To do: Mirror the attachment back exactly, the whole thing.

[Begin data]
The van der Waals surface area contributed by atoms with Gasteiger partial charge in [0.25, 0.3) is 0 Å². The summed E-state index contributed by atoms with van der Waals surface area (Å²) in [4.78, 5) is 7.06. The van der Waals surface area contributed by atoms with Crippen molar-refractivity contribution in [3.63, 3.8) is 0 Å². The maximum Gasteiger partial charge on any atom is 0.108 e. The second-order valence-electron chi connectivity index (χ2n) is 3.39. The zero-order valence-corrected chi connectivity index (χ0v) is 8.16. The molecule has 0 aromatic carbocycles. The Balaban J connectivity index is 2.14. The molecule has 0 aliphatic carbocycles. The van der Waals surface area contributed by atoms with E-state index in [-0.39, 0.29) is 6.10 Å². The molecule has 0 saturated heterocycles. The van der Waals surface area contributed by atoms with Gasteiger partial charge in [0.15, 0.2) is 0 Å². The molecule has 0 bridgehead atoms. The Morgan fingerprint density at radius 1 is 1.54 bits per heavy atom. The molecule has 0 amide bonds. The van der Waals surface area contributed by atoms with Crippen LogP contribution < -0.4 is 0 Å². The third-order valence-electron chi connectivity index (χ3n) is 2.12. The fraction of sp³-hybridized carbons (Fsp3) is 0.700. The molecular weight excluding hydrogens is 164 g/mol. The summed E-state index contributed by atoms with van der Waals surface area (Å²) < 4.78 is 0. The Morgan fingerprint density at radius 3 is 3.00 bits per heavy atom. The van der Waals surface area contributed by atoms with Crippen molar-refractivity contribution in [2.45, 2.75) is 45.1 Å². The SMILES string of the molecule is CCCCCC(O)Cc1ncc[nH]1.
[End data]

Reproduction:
The van der Waals surface area contributed by atoms with Gasteiger partial charge in [0.25, 0.3) is 0 Å². The summed E-state index contributed by atoms with van der Waals surface area (Å²) in [4.78, 5) is 7.06. The van der Waals surface area contributed by atoms with Crippen molar-refractivity contribution in [3.63, 3.8) is 0 Å². The maximum Gasteiger partial charge on any atom is 0.108 e. The second-order valence-electron chi connectivity index (χ2n) is 3.39. The zero-order valence-corrected chi connectivity index (χ0v) is 8.16. The molecule has 0 aromatic carbocycles. The Balaban J connectivity index is 2.14. The molecule has 0 aliphatic carbocycles. The van der Waals surface area contributed by atoms with E-state index in [-0.39, 0.29) is 6.10 Å². The molecule has 0 saturated heterocycles. The van der Waals surface area contributed by atoms with Gasteiger partial charge in [0.15, 0.2) is 0 Å². The molecule has 0 bridgehead atoms. The Morgan fingerprint density at radius 1 is 1.54 bits per heavy atom. The molecule has 0 amide bonds. The van der Waals surface area contributed by atoms with Crippen LogP contribution < -0.4 is 0 Å². The third-order valence-electron chi connectivity index (χ3n) is 2.12. The fraction of sp³-hybridized carbons (Fsp3) is 0.700. The molecular weight excluding hydrogens is 164 g/mol. The summed E-state index contributed by atoms with van der Waals surface area (Å²) < 4.78 is 0. The Morgan fingerprint density at radius 3 is 3.00 bits per heavy atom. The van der Waals surface area contributed by atoms with Crippen molar-refractivity contribution in [2.45, 2.75) is 45.1 Å². The SMILES string of the molecule is CCCCCC(O)Cc1ncc[nH]1.